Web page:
Is Making the High School Honor Roll a Legitimate Achievement?
Students have more resources — and more pressures — than ever, yet studies suggest grade inflation is the true reason for having three-quarters of a school on the honor rolls.
The enrollment is listed as 890 this year on the WIAA website, meaning about three-quarters of the students were on that special list.
Honor rolls are similarly swelled in many suburban communities. Menomonee Falls High School had 221 seniors on last fall semester’s honor roll; the entire high school has about 1,500 students. Oak Creek High School’s list from the previous fourth quarter rolled on for 17 pages and about 800 names on an enrollment of about 2,000.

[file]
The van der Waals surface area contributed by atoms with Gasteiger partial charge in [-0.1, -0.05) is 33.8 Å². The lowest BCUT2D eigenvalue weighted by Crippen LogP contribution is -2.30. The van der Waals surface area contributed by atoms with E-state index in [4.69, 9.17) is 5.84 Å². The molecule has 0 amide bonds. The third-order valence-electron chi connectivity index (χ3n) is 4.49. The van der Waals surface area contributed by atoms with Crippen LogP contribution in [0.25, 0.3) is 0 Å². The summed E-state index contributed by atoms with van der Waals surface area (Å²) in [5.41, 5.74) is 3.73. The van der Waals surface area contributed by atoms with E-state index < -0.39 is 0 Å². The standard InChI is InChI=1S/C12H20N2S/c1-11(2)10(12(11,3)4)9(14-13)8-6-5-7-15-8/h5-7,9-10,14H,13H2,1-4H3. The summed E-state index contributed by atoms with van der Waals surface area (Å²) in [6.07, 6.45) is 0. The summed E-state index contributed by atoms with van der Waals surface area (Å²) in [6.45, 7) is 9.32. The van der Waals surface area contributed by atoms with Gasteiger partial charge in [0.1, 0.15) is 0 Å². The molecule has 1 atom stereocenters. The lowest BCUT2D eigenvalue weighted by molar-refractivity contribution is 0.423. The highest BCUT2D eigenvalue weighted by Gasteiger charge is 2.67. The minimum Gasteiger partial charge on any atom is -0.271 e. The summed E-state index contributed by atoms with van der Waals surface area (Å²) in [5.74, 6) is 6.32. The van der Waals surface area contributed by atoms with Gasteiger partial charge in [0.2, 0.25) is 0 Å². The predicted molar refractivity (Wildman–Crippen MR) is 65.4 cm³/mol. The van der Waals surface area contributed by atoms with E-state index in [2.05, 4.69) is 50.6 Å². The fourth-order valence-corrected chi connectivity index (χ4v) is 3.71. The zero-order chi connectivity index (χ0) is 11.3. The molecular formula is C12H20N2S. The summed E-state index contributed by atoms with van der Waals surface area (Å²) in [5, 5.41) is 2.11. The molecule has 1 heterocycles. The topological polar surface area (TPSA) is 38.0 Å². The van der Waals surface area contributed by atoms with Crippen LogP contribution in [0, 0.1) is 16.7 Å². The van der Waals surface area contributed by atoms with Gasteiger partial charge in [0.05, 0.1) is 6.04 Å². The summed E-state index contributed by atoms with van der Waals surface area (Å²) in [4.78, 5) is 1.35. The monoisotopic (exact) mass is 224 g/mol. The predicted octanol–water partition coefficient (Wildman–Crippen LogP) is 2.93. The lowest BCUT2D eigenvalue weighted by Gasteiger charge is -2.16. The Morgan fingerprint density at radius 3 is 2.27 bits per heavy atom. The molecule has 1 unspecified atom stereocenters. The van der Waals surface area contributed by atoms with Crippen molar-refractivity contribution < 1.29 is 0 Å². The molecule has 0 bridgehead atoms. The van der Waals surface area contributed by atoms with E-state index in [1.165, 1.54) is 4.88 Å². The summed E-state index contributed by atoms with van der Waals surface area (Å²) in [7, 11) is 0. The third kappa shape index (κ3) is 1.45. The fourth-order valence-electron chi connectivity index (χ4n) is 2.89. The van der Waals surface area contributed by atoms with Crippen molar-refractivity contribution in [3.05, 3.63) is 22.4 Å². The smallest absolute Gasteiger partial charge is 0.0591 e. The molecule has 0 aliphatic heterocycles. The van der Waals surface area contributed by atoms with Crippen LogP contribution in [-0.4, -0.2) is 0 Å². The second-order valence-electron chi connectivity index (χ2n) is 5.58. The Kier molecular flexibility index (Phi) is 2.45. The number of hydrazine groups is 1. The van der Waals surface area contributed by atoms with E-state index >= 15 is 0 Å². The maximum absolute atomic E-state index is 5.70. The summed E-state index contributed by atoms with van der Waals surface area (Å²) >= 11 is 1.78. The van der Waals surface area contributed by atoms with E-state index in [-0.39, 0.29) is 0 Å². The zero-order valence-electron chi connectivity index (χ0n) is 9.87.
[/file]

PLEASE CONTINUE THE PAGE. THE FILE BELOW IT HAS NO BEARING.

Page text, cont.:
A survey by the Higher Education Research Institute at UCLA revealed last year that 45 percent of incoming college freshmen carried an “A” average in high school — yet spent less time on homework than any class in the 25 years of the survey.
Conversely, greater competition for college admission and for jobs also means a greater — and earlier — emphasis on preparation than ever. The advent of 4K — not to mention suburban helicopter parents who drill their children on reading and math before they are walking — are just two factors that suggest more kids are groomed for success.
So is the booming high school honor roll a reflection of better information and preparation? Or is it simply the product of a toothless evaluation system where every child is above average? Vote in our poll and participate in the discussion in our comments section.